It’s July and Henri dog is lying curled against my side, fuzzy black and white head resting on my belly, as we sway in the hammock. He dozes and so do I, my hands lazily rubbing a pattern on his head. Over his ears. Down his nose. A fat bumblebee buzzes above us and I wave it away. Purple columbines and pink clover below us bend in the breeze and tall pine trees above us creak against each other. The scent of wild raspberries and roses floats in the heavy summer air, melding with the more earthy scent of decaying plants and the mushrooms that thrive in them. The nearby creek, still swollen from the springtime snow, rushes onward. A cloud passes over the sun and for a moment we shiver in the unexpected shade. Henri is old and I am realizing he won’t live forever.
Summer continues to drift by, in long days and short nights. We stand at windows as families of bears trundle through the area. Cubs clumsy and then sturdier, climbing the apple trees, which bend under the weight of their bounty. We watch fawns become deer and kits become foxes. The river, so swollen before, begins to lose its waters. The Perseid meteor shower blazes through the atmosphere and we sit on the hood of our car on the peak of a mountain. Henri cozies in my arms while we ooh and aah at the shining streams of light. Soon after, Henri goes deaf and one eye takes on a shine that wasn’t there before. He paces at night. At first, just the darkness brings on his anxiety.
The days grow shorter and the nights grow longer. An autumn chill sets in and the night is tinged with the scent of rotting leaves and bonfires. Squirrels and chipmunks and birds move with urgency, gathering the food we have left out for them. The bears have moved on, but the deer and foxes continue to meander around, sleek and round from their summer of plenty. Fallow fields are yellowing and the aspens are golden and we have gathered all the berries and rosehips and sage and mushrooms that lingered from the summer. Henri’s anxiety begins to creep into the daytime hours and for the first time, he runs into a wall and isn’t easily comforted.
Winter arrives in a flurry of storms. I’ve forgotten how cold it can be, how heavy the snow is. Henri is diagnosed with dementia and the heaviness spreads to everything until some days it feels easier to stay in bed. He has panic attacks and he won’t eat and he wants to be held all the time. I pray to whatever god or goddess watches over small dogs that Henri will make it to summer. I don’t want to lose him in this dark season. I can’t stand the thought of him dying on one of these sunless days, all of us weighted down by the snow and our grief.
Spring replaces winter, ushered in with too much rain and too much mud. The first crocus appears in the backyard and I almost weep at the site of its little purple bud. Henri perks up and then I do weep. We take him hiking and he naps in the grass, tongue sticking out, blissful in the sunshine. I hope this is enough, to know that he had this day. He sleeps most of the time now, seeking what comfort he can as his brain deteriorates.
And now it’s the second week of May and summer on Colorado’s Front Range is making its typical early appearance. The days are filled with sunshine and the nights don’t carry the same cold. Not that it will last — at least one more snowstorm lurks up Mother Nature’s sleeve. But for now, we enjoy the almost summer weather.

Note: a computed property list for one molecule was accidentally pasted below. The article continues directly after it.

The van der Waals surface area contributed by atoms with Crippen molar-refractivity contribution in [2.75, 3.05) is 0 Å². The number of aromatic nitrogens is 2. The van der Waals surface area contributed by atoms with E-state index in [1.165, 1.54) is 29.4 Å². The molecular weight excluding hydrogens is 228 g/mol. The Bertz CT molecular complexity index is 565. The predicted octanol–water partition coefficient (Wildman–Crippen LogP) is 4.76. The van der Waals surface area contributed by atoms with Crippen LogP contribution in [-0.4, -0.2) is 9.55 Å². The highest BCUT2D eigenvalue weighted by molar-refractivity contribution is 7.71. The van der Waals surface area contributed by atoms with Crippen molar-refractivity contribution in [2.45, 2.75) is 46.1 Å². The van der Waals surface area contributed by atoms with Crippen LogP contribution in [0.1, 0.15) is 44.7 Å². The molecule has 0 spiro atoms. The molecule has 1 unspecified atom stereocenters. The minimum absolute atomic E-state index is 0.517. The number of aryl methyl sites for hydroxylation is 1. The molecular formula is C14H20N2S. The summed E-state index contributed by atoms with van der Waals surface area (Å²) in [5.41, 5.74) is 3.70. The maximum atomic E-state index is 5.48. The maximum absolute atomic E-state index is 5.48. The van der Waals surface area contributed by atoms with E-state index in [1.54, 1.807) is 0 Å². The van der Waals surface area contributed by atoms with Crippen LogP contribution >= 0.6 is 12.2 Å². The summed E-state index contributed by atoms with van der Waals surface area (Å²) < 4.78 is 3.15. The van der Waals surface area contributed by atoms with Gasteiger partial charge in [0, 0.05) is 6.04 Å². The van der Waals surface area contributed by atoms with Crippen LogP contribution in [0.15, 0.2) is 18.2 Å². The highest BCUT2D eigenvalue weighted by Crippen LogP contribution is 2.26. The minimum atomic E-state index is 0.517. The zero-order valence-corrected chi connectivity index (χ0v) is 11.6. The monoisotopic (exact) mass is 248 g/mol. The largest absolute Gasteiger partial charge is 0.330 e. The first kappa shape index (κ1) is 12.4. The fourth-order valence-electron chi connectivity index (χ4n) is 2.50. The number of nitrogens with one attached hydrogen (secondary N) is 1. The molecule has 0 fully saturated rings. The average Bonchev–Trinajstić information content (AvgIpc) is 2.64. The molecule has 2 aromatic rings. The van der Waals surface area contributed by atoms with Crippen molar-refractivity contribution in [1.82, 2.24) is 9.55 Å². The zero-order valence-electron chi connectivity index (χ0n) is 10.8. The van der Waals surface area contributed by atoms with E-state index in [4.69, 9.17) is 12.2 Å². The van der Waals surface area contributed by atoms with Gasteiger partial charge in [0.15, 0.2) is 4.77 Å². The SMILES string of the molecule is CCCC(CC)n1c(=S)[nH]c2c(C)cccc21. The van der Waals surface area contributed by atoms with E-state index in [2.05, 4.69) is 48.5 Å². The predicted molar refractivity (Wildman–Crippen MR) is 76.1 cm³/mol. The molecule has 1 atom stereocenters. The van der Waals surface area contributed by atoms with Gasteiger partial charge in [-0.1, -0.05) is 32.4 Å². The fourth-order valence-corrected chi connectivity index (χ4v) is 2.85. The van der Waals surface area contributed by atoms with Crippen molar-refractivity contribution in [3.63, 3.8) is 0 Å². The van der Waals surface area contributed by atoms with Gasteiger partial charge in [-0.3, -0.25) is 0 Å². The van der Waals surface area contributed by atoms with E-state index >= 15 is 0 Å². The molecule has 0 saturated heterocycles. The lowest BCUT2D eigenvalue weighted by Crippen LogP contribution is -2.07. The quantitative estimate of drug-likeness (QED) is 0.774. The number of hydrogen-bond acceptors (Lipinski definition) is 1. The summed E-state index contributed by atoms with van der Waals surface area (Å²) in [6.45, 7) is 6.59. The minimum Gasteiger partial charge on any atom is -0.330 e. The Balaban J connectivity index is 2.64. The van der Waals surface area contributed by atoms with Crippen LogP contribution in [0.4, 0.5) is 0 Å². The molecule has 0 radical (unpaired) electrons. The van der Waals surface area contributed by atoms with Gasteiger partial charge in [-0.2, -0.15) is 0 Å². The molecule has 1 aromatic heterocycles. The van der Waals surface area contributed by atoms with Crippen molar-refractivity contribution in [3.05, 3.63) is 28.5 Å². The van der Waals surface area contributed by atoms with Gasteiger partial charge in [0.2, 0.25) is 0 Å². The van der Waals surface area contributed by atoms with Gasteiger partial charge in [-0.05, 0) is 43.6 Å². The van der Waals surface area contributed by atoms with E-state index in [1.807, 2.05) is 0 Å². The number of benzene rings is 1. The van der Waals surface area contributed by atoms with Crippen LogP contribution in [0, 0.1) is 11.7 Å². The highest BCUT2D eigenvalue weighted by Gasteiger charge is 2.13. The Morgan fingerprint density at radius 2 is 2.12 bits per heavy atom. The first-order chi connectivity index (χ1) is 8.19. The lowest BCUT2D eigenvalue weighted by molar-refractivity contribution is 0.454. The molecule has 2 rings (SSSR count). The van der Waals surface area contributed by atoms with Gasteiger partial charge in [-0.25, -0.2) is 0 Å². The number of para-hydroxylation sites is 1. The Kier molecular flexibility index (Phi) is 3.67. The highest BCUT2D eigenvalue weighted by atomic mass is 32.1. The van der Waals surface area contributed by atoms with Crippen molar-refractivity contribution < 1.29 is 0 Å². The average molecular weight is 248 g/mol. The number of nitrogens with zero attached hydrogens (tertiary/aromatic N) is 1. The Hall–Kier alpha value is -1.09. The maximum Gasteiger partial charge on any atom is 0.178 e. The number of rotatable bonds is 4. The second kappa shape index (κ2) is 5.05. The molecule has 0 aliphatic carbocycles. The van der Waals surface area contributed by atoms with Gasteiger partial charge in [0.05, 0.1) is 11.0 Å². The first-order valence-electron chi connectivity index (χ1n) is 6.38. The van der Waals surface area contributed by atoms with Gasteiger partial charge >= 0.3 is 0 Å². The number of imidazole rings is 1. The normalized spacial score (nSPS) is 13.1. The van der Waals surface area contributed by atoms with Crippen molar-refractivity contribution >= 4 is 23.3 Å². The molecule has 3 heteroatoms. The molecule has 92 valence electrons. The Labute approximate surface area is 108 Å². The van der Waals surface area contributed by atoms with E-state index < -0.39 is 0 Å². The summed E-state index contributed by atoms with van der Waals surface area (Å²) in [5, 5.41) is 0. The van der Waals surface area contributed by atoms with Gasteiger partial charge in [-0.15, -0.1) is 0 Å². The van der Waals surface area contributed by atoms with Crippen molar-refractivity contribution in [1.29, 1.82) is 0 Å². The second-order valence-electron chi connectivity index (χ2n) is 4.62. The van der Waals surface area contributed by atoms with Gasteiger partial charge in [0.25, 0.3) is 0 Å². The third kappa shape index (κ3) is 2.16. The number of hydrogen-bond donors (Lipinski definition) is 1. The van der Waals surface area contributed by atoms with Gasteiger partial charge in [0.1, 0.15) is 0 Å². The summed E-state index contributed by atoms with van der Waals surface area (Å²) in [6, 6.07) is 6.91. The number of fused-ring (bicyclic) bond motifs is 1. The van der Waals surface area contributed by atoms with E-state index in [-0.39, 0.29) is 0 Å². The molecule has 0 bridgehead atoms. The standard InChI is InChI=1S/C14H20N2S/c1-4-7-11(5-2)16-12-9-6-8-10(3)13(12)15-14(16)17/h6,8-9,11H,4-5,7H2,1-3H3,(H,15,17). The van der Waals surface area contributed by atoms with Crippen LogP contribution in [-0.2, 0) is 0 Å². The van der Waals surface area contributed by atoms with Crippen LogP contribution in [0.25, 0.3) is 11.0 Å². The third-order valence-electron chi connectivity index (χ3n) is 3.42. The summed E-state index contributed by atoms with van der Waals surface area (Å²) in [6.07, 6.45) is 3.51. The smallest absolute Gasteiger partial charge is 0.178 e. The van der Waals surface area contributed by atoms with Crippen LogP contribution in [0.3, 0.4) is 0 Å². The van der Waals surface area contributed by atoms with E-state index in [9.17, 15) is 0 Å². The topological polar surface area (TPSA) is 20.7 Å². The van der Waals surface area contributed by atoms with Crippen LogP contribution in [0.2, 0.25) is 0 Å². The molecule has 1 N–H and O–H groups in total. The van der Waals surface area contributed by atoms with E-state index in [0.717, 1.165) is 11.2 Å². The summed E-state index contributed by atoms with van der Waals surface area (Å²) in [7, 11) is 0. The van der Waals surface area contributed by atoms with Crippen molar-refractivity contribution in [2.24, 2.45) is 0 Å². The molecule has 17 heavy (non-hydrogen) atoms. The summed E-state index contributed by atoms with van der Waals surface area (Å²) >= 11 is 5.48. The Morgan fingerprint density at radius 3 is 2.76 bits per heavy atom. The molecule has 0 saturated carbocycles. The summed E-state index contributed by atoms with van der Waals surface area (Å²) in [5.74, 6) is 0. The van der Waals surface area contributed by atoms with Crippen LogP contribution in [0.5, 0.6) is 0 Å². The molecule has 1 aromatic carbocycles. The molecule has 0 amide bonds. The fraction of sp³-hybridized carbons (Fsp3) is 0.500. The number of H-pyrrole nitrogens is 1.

Henri sleeps on my lap. I am trying to keep track of the stars as they appear, but now they are shimmering into the blackness too quickly and I have lost count. The campfire is too hot, so I try to scoot back in my camping chair, but it starts to fold and I am debating whether I should just endure the five minutes until the fire dies down again because I don’t want to disturb Henri, who is rarely at peace these days. I endure. My husband hits a burning log with a stick, making a bright shower of sparks fly up. He chuckles to himself, which makes me smile. Do it again, I say. He does it repeatedly and for a moment I am lost in the primal beauty of the flames and the firefly quality of the sparks.
In the window of our RV, a black and white cat with a silly mustache is pawing at the window. He sees us and wants to be included, but not really, because he doesn’t like the fire and the little sounds of the woods behind us. His daytime leash training has not yet prepared him for the tiny terrors of the night. So we wave and occasionally go in to give him some attention, but for now, he is separate from the family.
The night air still carries a hint of winter and we sip beer that grows warm as we huddle around the fire and sink into the silence of the forest. The half moon rises and my husband seeks the comfort of our home on wheels. I can’t yet raise myself from the chair, my desire to continue to be in this moment of calm with Henri too great. I am lost in the sensation of his small body resting on my legs, the feeling of his fur under my hands a constant comfort, the fire and our blanket keeping the mountain chill away.
Henri doesn’t make it to the summer solstice. I don’t know if those in-between days of not-quite-summer count. But the season is fully upon us now and the grief is easing. Summer is for dogs and there are plenty who need rescuing, but we aren’t ready for that yet. We decide to wait until our first thought isn’t how painful it will be to lose another dog. Until all we will feel is the bittersweet joy of watching another four-legged friend run through a summertime field of wildflowers.
(This was written in 2018, just after our sweet Henri dog passed away. We did wait, a whole year, before adopting another dog, Faybelle Sage. About 10 months later, we also adopted Theo Bear. They have helped to heal our hearts immensely.)